I do all my air hoses male->female so I can join them end to end if I need the reach.

edit: For tools I highly recommend 45 degree swivel male plugs. They make it feel so much more mobile.

oxbrain
Aug 18, 2005

Put a glide in your stride and a dip in your hip and come on up to the mothership.


Cat Hatter posted:

Also, just to be sure, when Harbor Frieght compressors break, they just stop working right? Just don't want something that's going to blow up my garage one day.

I would be stunned if a HF compressor pump could hit high enough pressure to rupture a tank. Even if it could, there are burst discs that will blow long before the tank does. If it does manage to kerplode your garage, you've got a gigantic lawsuit against them.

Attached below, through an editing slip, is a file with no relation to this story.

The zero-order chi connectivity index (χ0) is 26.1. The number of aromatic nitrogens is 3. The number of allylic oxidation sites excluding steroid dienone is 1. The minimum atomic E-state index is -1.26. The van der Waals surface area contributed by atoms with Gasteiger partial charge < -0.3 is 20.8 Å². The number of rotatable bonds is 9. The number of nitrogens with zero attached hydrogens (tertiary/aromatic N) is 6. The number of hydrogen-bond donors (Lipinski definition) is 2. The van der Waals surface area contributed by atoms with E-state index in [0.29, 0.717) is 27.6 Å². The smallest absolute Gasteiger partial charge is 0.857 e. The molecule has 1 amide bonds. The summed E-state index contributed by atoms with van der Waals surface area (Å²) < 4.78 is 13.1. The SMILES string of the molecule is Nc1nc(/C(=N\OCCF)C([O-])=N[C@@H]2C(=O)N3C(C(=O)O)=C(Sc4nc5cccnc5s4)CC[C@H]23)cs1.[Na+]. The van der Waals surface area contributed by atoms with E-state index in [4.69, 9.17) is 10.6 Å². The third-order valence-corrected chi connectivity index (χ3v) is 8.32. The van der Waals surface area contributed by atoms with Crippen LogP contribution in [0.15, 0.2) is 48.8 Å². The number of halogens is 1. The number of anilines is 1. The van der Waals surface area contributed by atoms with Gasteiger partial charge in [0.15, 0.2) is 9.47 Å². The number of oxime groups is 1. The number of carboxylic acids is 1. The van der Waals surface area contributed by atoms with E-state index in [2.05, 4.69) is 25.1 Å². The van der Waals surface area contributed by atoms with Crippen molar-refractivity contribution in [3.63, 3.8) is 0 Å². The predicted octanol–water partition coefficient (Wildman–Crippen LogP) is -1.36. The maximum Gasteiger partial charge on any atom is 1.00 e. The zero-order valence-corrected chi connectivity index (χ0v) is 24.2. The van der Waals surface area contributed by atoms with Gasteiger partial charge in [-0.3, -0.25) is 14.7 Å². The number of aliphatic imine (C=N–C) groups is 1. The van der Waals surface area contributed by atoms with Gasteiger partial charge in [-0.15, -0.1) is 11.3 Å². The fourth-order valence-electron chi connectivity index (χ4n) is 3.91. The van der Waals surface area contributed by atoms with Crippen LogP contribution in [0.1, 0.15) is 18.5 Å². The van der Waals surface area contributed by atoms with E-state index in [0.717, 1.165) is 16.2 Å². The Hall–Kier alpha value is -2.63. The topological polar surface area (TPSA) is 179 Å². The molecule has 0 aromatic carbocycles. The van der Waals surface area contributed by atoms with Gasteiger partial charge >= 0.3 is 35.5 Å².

I wouldn't buy HF compressors simply because a good, used compressor will be better for the cost. For the same 5hp their pump will do 13cfm@90psi, my 20 year old speedaire will do 16, and a newish quincy/CP/IR unit will do over 18. All that wasted energy goes to heating up your air, which means more condensation.

Used industrial brand>new consumer brand>used consumer brand>new HF>any oilless compressor.

oxbrain
Aug 18, 2005

Put a glide in your stride and a dip in your hip and come on up to the mothership.


Try running a 8hp air grinder off your pancake compressor.

edit: It takes 26cfm@90psi.

oxbrain fucked around with this message at 01:45 on Nov 8, 2009

oxbrain
Aug 18, 2005

Put a glide in your stride and a dip in your hip and come on up to the mothership.


Use the HF grinder, then pick up a 6-10 amp grinder and tell me again that the HF grinder works great.

oxbrain
Aug 18, 2005

Put a glide in your stride and a dip in your hip and come on up to the mothership.